Oliver Lewis riding a horse named Aristides. Fourteen of
the 15 jockeys in the race are African Americans. The
winning purse for the race is $ 2,850. Lewis won the one
and a half mile “Run for the Roses” in a time of 2
minutes, 37-3/4 seconds.

1881 – Frederick Douglass is appointed Recorder of Deeds for the
District of Columbia.

1909 – White firemen on Georgia Railroad strike in protest of the
employment of African American firemen.

1915 – The National Baptist Convention is chartered.

1937 – Hazel Rollins O’Leary is born in Newport News, Virginia. She
will graduate from Fisk University and will receive a law
degree from Rutgers University in 1966. She will gain
experience in the energy regulatory field working for the
Federal Energy Administration. After working for a few years
heading her own energy consulting firm and becoming
president of the Northern States Power Company, she will be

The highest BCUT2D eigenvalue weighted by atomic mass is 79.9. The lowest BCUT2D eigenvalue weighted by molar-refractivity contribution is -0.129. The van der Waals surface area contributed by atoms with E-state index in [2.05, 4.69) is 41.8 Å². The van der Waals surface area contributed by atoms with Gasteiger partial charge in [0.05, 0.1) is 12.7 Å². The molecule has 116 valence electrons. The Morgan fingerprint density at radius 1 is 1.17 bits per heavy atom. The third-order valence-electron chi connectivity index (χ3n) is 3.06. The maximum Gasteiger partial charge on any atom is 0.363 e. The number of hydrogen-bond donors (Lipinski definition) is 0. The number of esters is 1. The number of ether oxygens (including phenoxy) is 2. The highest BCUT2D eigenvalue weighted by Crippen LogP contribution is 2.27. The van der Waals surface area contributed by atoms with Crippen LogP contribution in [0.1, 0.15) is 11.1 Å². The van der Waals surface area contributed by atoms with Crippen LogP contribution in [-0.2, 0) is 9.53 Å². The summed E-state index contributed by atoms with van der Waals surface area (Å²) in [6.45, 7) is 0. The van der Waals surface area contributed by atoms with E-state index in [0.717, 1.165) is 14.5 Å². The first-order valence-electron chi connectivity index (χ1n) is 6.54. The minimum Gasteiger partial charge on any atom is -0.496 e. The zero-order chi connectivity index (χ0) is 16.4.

appointed Secretary of Energy in 1993 by President Bill

1942 – Henry St. Claire Fredericks is born in New York City. He
will become an entertainer and songwriter for film. He also
will be a singer of urban folk-blues, better known as Taj
Mahal. He will be one of the first American artists to
blend blues and world music. For over three decades, Taj
Mahal will teach generations the wonders of Robert Johnson,
Sleepy John Estes, Muddy Waters and Jimmy Reed. With a
catalogue of almost thirty albums (including some for
children!), one can find film soundtracks (“Sounder,”
“Brothers”), music for television dramas (“The Tuskegee
Project,” “The Man Who Broke A Thousand Chains”) as well as
his best-loved classics like “Natch’l Blues.”

1944 – Felix Eboue’ joins the ancestors in Cairo, Egypt at the age
of 59 after succumbing to pneumonia. He had been the
highest ranking French colonial administrator of African
descent in the first half of the twentieth century. He had
been a successful administrator for the French government in